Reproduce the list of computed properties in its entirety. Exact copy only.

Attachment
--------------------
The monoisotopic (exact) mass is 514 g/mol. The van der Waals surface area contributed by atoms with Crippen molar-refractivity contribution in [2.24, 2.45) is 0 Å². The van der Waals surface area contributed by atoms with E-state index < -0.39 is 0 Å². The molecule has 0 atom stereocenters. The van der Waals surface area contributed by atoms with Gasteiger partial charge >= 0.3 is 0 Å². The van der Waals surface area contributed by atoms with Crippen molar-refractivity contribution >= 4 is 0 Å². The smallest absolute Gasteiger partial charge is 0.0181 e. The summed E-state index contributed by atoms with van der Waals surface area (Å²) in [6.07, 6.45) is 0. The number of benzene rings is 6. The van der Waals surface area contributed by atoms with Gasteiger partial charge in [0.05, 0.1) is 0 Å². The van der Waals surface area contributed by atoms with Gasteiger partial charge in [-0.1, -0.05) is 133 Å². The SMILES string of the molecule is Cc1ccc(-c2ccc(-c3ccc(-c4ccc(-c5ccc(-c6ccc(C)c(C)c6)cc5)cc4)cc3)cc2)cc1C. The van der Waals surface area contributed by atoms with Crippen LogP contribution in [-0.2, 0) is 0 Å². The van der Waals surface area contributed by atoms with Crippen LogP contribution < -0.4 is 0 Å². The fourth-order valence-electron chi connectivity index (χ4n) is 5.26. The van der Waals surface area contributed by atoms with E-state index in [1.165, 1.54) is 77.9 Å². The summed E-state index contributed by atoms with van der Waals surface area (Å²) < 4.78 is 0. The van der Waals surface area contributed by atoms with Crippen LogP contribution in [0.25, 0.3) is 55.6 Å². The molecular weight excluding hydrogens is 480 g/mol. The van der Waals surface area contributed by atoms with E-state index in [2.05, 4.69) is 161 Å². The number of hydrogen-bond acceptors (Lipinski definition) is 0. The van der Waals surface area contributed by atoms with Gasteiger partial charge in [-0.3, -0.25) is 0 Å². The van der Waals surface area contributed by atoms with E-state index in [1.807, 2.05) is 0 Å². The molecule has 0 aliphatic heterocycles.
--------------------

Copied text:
The monoisotopic (exact) mass is 514 g/mol. The van der Waals surface area contributed by atoms with Crippen molar-refractivity contribution in [2.24, 2.45) is 0 Å². The van der Waals surface area contributed by atoms with E-state index < -0.39 is 0 Å². The molecule has 0 atom stereocenters. The van der Waals surface area contributed by atoms with Gasteiger partial charge >= 0.3 is 0 Å². The van der Waals surface area contributed by atoms with Crippen molar-refractivity contribution >= 4 is 0 Å². The smallest absolute Gasteiger partial charge is 0.0181 e. The summed E-state index contributed by atoms with van der Waals surface area (Å²) in [6.07, 6.45) is 0. The number of benzene rings is 6. The van der Waals surface area contributed by atoms with Gasteiger partial charge in [0.05, 0.1) is 0 Å². The van der Waals surface area contributed by atoms with Gasteiger partial charge in [-0.1, -0.05) is 133 Å². The SMILES string of the molecule is Cc1ccc(-c2ccc(-c3ccc(-c4ccc(-c5ccc(-c6ccc(C)c(C)c6)cc5)cc4)cc3)cc2)cc1C. The van der Waals surface area contributed by atoms with Crippen LogP contribution in [-0.2, 0) is 0 Å². The van der Waals surface area contributed by atoms with Crippen LogP contribution < -0.4 is 0 Å². The fourth-order valence-electron chi connectivity index (χ4n) is 5.26. The van der Waals surface area contributed by atoms with E-state index in [1.165, 1.54) is 77.9 Å². The summed E-state index contributed by atoms with van der Waals surface area (Å²) < 4.78 is 0. The van der Waals surface area contributed by atoms with Crippen LogP contribution in [0.25, 0.3) is 55.6 Å². The molecular weight excluding hydrogens is 480 g/mol. The van der Waals surface area contributed by atoms with E-state index in [2.05, 4.69) is 161 Å². The number of hydrogen-bond acceptors (Lipinski definition) is 0. The van der Waals surface area contributed by atoms with Gasteiger partial charge in [-0.3, -0.25) is 0 Å². The van der Waals surface area contributed by atoms with E-state index in [1.807, 2.05) is 0 Å². The molecule has 0 aliphatic heterocycles.